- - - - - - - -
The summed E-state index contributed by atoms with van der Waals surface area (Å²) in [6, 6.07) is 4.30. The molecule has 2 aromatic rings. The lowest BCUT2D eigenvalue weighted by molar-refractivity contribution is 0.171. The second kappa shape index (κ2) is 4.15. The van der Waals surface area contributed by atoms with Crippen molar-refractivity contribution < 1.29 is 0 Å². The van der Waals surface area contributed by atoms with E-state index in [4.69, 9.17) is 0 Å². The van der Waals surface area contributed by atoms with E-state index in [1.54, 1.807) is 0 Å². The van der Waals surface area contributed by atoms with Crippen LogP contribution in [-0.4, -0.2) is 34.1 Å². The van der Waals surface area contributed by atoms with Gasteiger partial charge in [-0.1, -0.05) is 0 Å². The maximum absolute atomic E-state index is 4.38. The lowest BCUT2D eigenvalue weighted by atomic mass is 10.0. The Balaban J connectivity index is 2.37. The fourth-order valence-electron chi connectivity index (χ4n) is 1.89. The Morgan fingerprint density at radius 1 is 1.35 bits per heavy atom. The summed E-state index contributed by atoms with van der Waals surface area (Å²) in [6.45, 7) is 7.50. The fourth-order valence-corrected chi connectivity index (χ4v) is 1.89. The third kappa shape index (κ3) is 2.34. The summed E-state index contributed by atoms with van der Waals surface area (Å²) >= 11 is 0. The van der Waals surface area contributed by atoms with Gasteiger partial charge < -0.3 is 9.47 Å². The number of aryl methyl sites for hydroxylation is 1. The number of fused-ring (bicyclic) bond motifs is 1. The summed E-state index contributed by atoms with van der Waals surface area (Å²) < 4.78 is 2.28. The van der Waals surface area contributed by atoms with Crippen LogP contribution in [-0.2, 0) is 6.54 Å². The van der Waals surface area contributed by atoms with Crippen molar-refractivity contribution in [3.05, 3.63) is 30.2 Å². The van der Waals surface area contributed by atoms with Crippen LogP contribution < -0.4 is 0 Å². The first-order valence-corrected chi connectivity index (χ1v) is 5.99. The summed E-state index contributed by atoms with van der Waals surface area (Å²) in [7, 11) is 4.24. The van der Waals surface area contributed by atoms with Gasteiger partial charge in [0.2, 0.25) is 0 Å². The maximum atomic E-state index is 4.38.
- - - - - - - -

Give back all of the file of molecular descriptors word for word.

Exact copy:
The summed E-state index contributed by atoms with van der Waals surface area (Å²) in [6, 6.07) is 4.30. The molecule has 2 aromatic rings. The lowest BCUT2D eigenvalue weighted by molar-refractivity contribution is 0.171. The second kappa shape index (κ2) is 4.15. The van der Waals surface area contributed by atoms with Crippen molar-refractivity contribution < 1.29 is 0 Å². The van der Waals surface area contributed by atoms with E-state index in [4.69, 9.17) is 0 Å². The van der Waals surface area contributed by atoms with E-state index in [1.54, 1.807) is 0 Å². The van der Waals surface area contributed by atoms with Crippen LogP contribution in [-0.4, -0.2) is 34.1 Å². The van der Waals surface area contributed by atoms with Gasteiger partial charge in [-0.1, -0.05) is 0 Å². The maximum absolute atomic E-state index is 4.38. The lowest BCUT2D eigenvalue weighted by atomic mass is 10.0. The Balaban J connectivity index is 2.37. The fourth-order valence-electron chi connectivity index (χ4n) is 1.89. The Morgan fingerprint density at radius 1 is 1.35 bits per heavy atom. The summed E-state index contributed by atoms with van der Waals surface area (Å²) in [6.45, 7) is 7.50. The fourth-order valence-corrected chi connectivity index (χ4v) is 1.89. The third kappa shape index (κ3) is 2.34. The summed E-state index contributed by atoms with van der Waals surface area (Å²) >= 11 is 0. The van der Waals surface area contributed by atoms with Gasteiger partial charge < -0.3 is 9.47 Å². The number of aryl methyl sites for hydroxylation is 1. The number of fused-ring (bicyclic) bond motifs is 1. The summed E-state index contributed by atoms with van der Waals surface area (Å²) < 4.78 is 2.28. The van der Waals surface area contributed by atoms with Crippen LogP contribution in [-0.2, 0) is 6.54 Å². The van der Waals surface area contributed by atoms with Crippen molar-refractivity contribution in [3.05, 3.63) is 30.2 Å². The van der Waals surface area contributed by atoms with Crippen LogP contribution < -0.4 is 0 Å². The first-order valence-corrected chi connectivity index (χ1v) is 5.99. The summed E-state index contributed by atoms with van der Waals surface area (Å²) in [7, 11) is 4.24. The van der Waals surface area contributed by atoms with Gasteiger partial charge in [0.2, 0.25) is 0 Å². The maximum atomic E-state index is 4.38.